Headache and Neck Pain – OSCE Case

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A 23-year-old woman attends the emergency department with a headache and neck pain. Work through the case to reach a diagnosis.

UK Medical Licensing Assessment (UKMLA)

This clinical case maps to the following UKMLA presentations:

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Presenting complaint

“I’ve had this awful headache and just can’t get rid of it, and my neck is really sore too”

History of presenting complaint

When did the headache start? 

“About 4 days ago”

What were you doing when it started?

“Just going about my day really, I can’t think of anything that set it off specifically”

Where do you feel the headache?

“It started at the back of my head but now I feel it throughout”

Can you describe the pain?


Does the pain travel or radiate anywhere?

“Down the back of my head to my neck”

Has the pain changed since it started?

“Yes, it has been progressively worsening”

Does anything relieve the headache?

“Lying down in a quiet room with the lights off”

Does anything worsen it?

“Bright lights, loud sounds”

On a scale of 1 to 10, 10 being the worst, how severe is the pain?

“5/10 at the moment”

Did you hit your head or suffer a head injury?


Have you taken any medication?

“Paracetamol, but it didn’t do much”

There are several red flag features that are important to ask about when taking a headache history:

Do you have a fever?

“I’ve had a fever of 38.4oC”

Do you feel confused or disorientated?

“My brain feels foggy”

Do you have any nausea, or have you vomited?

“I vomited once this morning”

How is your appetite?

“I have no appetite”

Have you had any changes to your eyesight?

“I feel a pressure in my eyes and bright lights bother me”

Have you had any changes to your hearing?

“I am very sensitive to loud noises”

Is anyone else at home feeling sick?

“I live with 6 housemates who are all nursing students. All are well”

Does anyone else have similar symptoms to you?


Have you been around anyone else who is unwell?

“I have placement in hospitals and I have been working with sick children for the last 3 weeks”

Clinical examination

Examination findings

  • HR 118, RR 18, BP 102/54, Oxygen saturations 95% on air, Temperature 38.6oC
  • GCS 14/15 (E4V4M6)
  • No focal neurological deficit
  • Pupils equal and reactive to light, 3mm
  • Reflexes intact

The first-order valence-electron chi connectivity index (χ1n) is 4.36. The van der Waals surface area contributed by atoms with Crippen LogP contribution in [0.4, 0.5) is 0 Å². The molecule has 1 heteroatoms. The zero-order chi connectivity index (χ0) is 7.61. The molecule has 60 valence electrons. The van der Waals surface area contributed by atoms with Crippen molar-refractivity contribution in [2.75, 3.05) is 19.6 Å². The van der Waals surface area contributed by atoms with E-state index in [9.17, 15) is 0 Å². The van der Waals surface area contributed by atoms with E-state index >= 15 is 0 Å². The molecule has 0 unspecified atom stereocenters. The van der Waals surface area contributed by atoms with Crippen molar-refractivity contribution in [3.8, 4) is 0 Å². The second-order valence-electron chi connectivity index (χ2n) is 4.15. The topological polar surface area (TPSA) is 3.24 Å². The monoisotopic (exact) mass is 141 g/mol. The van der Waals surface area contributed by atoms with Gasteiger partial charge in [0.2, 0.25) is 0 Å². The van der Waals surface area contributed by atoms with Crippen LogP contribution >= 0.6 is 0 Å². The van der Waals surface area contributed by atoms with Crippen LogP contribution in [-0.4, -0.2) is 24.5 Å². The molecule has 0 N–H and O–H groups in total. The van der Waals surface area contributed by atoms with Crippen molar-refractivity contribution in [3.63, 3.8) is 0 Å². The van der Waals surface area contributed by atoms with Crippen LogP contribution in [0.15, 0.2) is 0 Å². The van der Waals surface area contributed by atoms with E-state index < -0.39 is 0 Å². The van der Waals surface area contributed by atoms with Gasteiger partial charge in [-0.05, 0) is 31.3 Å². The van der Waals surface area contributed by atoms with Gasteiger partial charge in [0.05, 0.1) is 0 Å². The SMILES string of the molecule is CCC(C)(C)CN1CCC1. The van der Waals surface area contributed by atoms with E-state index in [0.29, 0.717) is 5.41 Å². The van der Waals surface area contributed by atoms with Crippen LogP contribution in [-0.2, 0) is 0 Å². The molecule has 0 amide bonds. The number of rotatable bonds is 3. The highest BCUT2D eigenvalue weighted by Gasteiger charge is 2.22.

• Normal tone
  • Prolonged capillary refill time (>2 secs)
  • Heart sounds normal
  • Rash on lower limbs

Lower limb rash

While examining the patient, you find the rash shown below.

Figure 1. Rash seen on the patient’s lower limbs.1

Non-blanching petechiae or purpura


Contraindications to LP include:

  • Suspicion of raised intracranial pressure
  • Anticoagulant therapy
  • Thrombocytopaenia or other clotting disorders
  • Suspicion of a spinal abscess
  • Risk of herniation (i.e. Arnold-Chiari malformation)
  • Acute spinal cord trauma
  • Congenital spinal abnormalities

In these circumstances, imaging with CT or MRI should happen before considering lumbar puncture.


  • Meningitis: fever, headache, non-blanching rash, photophobia, and phonophobia are all highly suggest meningitis.
  • Encephalitis: although this patient is disoriented, there are no features suggestive of impaired brain function (personality changes, behavioural changes, impaired speech). 
  • Cerebral abscess: this patient has no known risk factors (HIV, immunosuppression, traumatic head injury, chronic sinusitis) and has no focal neurological symptoms, so a cerebral abscess is less likely
  • Tick-borne infection (Lyme disease): there is a reduced likelihood of tick-borne infection as she has no known exposure to wooded areas
  • Influenza or other viral illness: symptoms are more suggestive of CNS infection
  • CNS malignancy: the acute nature of symptoms is more suggestive of an infective aetiology

Lumbar puncture results

The results of the patient’s LP are as follows:

  • Appearance: Turbid
  • Protein: 300 mg/dL (Elevated)
  • Glucose: 1.5 mmol /L (Low)
  • Glucose CSF: Serum ratio: 0.40 (Low)
  • WCC: 1.5 x 10^9/L (High)
  • Cell predominance: Neutrophils

Bacterial meningitis. The most common organisms in this age group as neisseria meningitidis, streptococcus pneumoniae, and haemophilus influenzae type B.


This patient should be managed as a potential sepsis patient, and the sepsis six should be started (IV fluids, oxygen if required, and empiric antibiotics). They should also receive antipyretics, analgesia, and nutrition support if needed.

For confirmed meningococcal cases, prophylactic antibiotics are indicated for close contacts (e.g. housemates) within 24 hours (usually ciprofloxacin or rifampicin).


Hearing loss is the most common complication seen in survivors of acute bacterial meningitis. Other complications include seizures, motor deficits, cognitive impairment, hydrocephalus, and visual disturbances.


Dr Jess Speller


  1. DrFO.Jr.Tn. Petechial rash. License: [CC BY-SA 3.0]. 
  2. NICE CKS. Meningitis – bacterial meningitis and meningococcal disease. Updated July 2019. Available from: [LINK]
  3. Van de Beek et al. Clinical features and prognostic factors in adults with bacterial meningitis. March 2005. Available from: [LINK]
  4. Patient.info. Lumbar Puncture. Updated October 2015. Available from: [LINK]


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